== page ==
Martin the Outdoors Fanatic

Hello, I'm Martin, the great outdoors fanatic. I go out in the woods or up in the mountains as often as I can. Due to a foot injury that I obtained during my latest outing I am stuck in my house for a couple of weeks so I decided to make this website to kill some time. Being a well experienced backpacker I have decided to dedicate this website to the topic of camp-stoves. Next time I injure my foot I might make a website about tents, water filters, or sleeping bags, who knows. If you like this website please don't break my kneecaps if you run into me in the woods so that I will be stuck here again making outdoors websites for your enjoyment.

Having many years of outdoors survival experience I tend to favor low-tech stoves that will never ever let you down. If you have a working stove you will be able to survive the absolutely harshest conditions. If you have the latest high-tech-super-BTU-ultra-light gizmo from a trendy outdoors store in a big city you will die when things get rough.

Important things for me in a camp-stove are:

An unreliable stove will leave you both angry and hungry out in the woods. This is especially important if you are bringing kids or women with you. They are much more sensitive to hunger than guys.

LIGHT WEIGHT You're going to be carrying your stove up the mountain so it's gotta be light. Keep in mind that most of the weight is not in the stove but in the fuel. A heavier stove that burns less fuel is often better than a light stove burning much fuel.
FUEL ACQUIRING CONVENIENCE Don't get a stove that screws on to some type of gas container. Cunning manufacturers change thread size standards on gas containers periodically and geographically so that you will be forced to buy a new stove every time they change sizes or you go backpacking somewhere far from home. Stoves that run on liquid or solid fuel do not have this problem, they also tend to be more reliable.

Unimportant things for me in a camp-stove are:

A common attribute that manufacturers like to bragg about in their advertising is thermal output or how long it takes to bring a quart of water to a boil. It makes absolutely no difference if it takes one minute or ten minutes to bring a quart of water to a boil, there is no hurry. Only a complete idiot would choose a camp-stove based on how long it takes to boil a quart of water. 


The size of the stove makes no difference as long as it will fit inside or strapped on outside your backpack. Only the weight matters.

Other issues to keep in mind when selecting a camp-stove:

As a very experienced backpacker who has used every camp-stove imaginable I must say that the price of a camp stove has very little to do with how good a stove it is. Most of my favorite types of stoves cost less than $40, some can even be made at home by a skillful handyman.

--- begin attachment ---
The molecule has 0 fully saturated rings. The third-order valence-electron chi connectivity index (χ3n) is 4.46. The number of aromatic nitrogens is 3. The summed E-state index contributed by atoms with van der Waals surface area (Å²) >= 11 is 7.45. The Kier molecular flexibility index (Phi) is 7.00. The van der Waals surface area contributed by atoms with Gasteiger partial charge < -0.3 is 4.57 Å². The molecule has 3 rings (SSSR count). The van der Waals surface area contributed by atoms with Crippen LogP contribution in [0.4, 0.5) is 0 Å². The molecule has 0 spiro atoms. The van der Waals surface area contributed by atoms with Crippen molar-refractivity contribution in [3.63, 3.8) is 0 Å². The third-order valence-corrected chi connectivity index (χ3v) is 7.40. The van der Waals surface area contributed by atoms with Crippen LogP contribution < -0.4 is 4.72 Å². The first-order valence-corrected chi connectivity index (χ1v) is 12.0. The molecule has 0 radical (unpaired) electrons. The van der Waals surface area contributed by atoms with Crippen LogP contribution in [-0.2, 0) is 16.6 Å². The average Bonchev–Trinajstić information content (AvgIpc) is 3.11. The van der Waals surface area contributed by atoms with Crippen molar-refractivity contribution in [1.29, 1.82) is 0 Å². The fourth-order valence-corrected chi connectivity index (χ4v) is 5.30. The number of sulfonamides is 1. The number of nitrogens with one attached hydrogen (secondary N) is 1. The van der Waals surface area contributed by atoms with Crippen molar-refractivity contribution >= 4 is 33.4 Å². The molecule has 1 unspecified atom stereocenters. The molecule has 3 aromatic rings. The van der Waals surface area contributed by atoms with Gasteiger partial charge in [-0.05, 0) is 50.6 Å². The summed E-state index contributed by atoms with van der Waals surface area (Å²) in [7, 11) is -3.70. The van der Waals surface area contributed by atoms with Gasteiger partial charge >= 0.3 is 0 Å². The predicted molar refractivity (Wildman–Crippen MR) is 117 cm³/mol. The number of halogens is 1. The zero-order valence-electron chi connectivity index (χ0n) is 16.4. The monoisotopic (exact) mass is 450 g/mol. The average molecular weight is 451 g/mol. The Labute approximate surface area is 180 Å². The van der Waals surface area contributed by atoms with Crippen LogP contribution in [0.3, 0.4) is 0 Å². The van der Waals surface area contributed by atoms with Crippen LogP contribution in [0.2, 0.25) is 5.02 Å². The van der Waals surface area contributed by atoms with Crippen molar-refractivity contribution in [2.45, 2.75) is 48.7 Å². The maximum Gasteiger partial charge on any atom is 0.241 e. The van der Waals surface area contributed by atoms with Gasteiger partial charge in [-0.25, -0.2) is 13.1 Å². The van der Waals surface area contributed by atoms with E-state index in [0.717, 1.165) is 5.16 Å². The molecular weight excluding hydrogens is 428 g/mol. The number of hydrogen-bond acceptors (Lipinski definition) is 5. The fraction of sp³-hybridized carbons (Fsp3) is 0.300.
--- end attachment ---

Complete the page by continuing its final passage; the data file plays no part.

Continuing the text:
TERRAIN  If you are doing a lot of backpacking in forested areas you might want to consider a stove that runs on wood that you can gather on site eliminating the need to bring fuel. These types of stoves weigh a bit more than other stoves but since you're not bringing any fuel, you actually end up carrying less weight. If you are backpacking above the tree line or in the desert you would want to carry a liquid fuel stove.
SEASON If you go backpacking in the snow with cross country skis or snowshoes like I do you should not use a gas stove. Gas stoves are very temperamental in freezing temperatures, the gas gets harder to ignite the colder it gets which can have tragic consequences since it is in the cold that you really need a stove you can rely on. Use a solid or liquid fuel stove in the winter.

Types of stoves that I use and recommend:

I bought this stove from a website called trailstove . Best purchase I ever made, whoever invented this stove should get some kind of award. Just put some sticks in it, light it, and blow some air into it with the blow hose and you can cook on it. It is slower than a gas stove to cook on but who cares, there's no hurry. You have to blow a bit harder if the wood is wet but it's not a major problem. A handful of small sticks cooks dinner easily. This type of stove is the best possible choice if you are going to the woods. The best part is that you don't have to carry any fuel so you are carrying less total weight even though the stove weighs almost a pound. If needed you can stay out forever with this stove.

If you are going where there are no trees such as the desert or above the tree line I recommend you bring an alcohol stove. You can make one of these yourself with a couple of empty beer cans and some super glue. Here is a website with a pretty good description on what to do. It runs on any type of alcohol, I use high concentration 98% rubbing alcohol available in any supermarket. Again, just like a wood powered stove an alcohol stove is slower than a gas stove.

With these two types of stoves you will be completely covered under any circumstances. If you are going on a high risk hike it is a good idea to bring your wood stove along even if you are going to the desert or above the tree line. You can always find something to burn in a wood stove anywhere you go.

Please send me an e-mail if you have any comments or questions:


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